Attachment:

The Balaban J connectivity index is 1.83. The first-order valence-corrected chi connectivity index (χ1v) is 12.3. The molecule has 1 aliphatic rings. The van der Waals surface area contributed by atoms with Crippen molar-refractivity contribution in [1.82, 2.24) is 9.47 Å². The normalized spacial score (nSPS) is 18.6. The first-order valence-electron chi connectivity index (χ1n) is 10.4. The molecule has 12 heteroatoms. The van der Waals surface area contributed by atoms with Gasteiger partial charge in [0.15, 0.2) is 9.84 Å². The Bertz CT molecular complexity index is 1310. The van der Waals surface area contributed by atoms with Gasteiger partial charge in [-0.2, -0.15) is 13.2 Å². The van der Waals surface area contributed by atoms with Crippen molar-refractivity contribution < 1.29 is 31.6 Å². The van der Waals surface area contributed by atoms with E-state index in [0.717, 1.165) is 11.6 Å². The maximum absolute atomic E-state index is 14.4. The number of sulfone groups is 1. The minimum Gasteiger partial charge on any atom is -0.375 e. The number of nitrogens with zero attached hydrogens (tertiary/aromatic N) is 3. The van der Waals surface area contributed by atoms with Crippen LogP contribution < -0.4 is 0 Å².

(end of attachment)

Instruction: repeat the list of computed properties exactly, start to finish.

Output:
The Balaban J connectivity index is 1.83. The first-order valence-corrected chi connectivity index (χ1v) is 12.3. The molecule has 1 aliphatic rings. The van der Waals surface area contributed by atoms with Crippen molar-refractivity contribution in [1.82, 2.24) is 9.47 Å². The normalized spacial score (nSPS) is 18.6. The first-order valence-electron chi connectivity index (χ1n) is 10.4. The molecule has 12 heteroatoms. The van der Waals surface area contributed by atoms with Gasteiger partial charge in [0.15, 0.2) is 9.84 Å². The Bertz CT molecular complexity index is 1310. The van der Waals surface area contributed by atoms with Gasteiger partial charge in [-0.2, -0.15) is 13.2 Å². The van der Waals surface area contributed by atoms with Crippen molar-refractivity contribution < 1.29 is 31.6 Å². The van der Waals surface area contributed by atoms with E-state index in [0.717, 1.165) is 11.6 Å². The maximum absolute atomic E-state index is 14.4. The number of sulfone groups is 1. The minimum Gasteiger partial charge on any atom is -0.375 e. The number of nitrogens with zero attached hydrogens (tertiary/aromatic N) is 3. The van der Waals surface area contributed by atoms with Crippen LogP contribution < -0.4 is 0 Å².